Sail on the Skipjack Nathan of Dorchester -- Cambridge, MD

The skipjack is a traditional fishing boat used on Chesapeake Bay for oyster dredging and was the predominant oystering boat in the Bay -- there used to be thousands of these boats working the oyster beds -- so it is a real treat to get to sail on one!


Although that way of life is fast disappearing, some of the boats that still sail today also provide tours for the public. During the 2-hour tour on the Nathan of Dorchester, the crew demonstrated dredging for oysters. ven if you child won't understand that oystering is a fading way of life, they'll come away from the experience having enjoyed a sailing on a boat and will get to meet a live oyster.

Phipps Conservatory -- Pittsburgh, PA

For your kids, there are surprises throughout this 14-room Victorian conservatory, including, when I was there a couple years ago, a display of Rube Goldberg-inspired interactive contraptions that pleased and amazed the kids I saw at the gardens, including one little toddler who simply (and eventually vocally) didn't want to move on. For you, there are the Chiluly glass sculptures interspersed throughout the gardens and the enjoyment of the flowers and gardens themselves. Check out the butterfly room, but don't forget to challenge your kids to see how many different shapes, colors and smells the flowers come in!

Although the exhibits rotate in and out, this is a great place to awaken your child's excitement about nature and plants.

National Zoo -- Washington, DC

Lions and tigers and bears, oh my! And animals. Bunches of them, of all kinds and shapes, in a lovely park setting in a lovely part of Washington DC. The zoo is a great place to go, for kids no matter what their age is. If it's hot, you can cool down in the mist-ers they have set up. If it's cool, even better, because the animals tend to be livelier.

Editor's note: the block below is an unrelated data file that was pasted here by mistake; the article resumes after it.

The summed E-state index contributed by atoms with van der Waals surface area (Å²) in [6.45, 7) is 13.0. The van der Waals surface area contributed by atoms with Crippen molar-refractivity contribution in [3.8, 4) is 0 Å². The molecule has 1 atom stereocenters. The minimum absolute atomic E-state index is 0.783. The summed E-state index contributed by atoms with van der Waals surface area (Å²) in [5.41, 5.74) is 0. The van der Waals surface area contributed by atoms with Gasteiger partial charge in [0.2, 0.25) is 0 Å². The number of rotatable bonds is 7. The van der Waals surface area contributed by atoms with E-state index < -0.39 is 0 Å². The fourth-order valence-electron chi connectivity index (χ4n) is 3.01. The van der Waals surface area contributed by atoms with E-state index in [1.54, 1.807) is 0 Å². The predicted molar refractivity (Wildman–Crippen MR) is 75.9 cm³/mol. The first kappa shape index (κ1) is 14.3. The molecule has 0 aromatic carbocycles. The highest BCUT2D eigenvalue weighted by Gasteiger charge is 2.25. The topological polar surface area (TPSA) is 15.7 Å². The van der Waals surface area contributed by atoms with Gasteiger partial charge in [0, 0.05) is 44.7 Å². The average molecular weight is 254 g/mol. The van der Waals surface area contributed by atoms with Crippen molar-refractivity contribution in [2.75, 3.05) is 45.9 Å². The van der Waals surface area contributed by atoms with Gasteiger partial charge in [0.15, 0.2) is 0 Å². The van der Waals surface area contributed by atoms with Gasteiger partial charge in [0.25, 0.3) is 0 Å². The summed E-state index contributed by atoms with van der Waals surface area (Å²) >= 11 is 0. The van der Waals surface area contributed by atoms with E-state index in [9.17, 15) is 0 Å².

You can spend a whole day there and still have some zoo left to see. And it can be budget friendly if you pack your own food -- there are multiple places to sit and enjoy your lunch at picnic tables and benches, or spread a blanket out on the grass in the shade.

Air Mobility Command Museum -- Dover, DE

If you're looking for a great summertime daytrip for the kids or family -- this one is for you! The Air Mobility Command Museum is truly a hidden gem of a museum -- interesting for all for its aviation and military history, or simply the wonderment of these amazing planes. Check out a retired Airforce 2, which carried heads of state, vice presidents, and first ladies for years. Or a massive troop carrier. There are many different shapes, ages, and sizes!

Best of all? It's free. (Although, consider offering a donation.) For lack of a better description, this museum is an airplane petting zoo. You can explore many of the planes, inside and out (with the guidance of a knowledgeable tour guide), which makes it loads of fun for kids and adults (and those are, really, the best kind of kid-friendly daytrips!).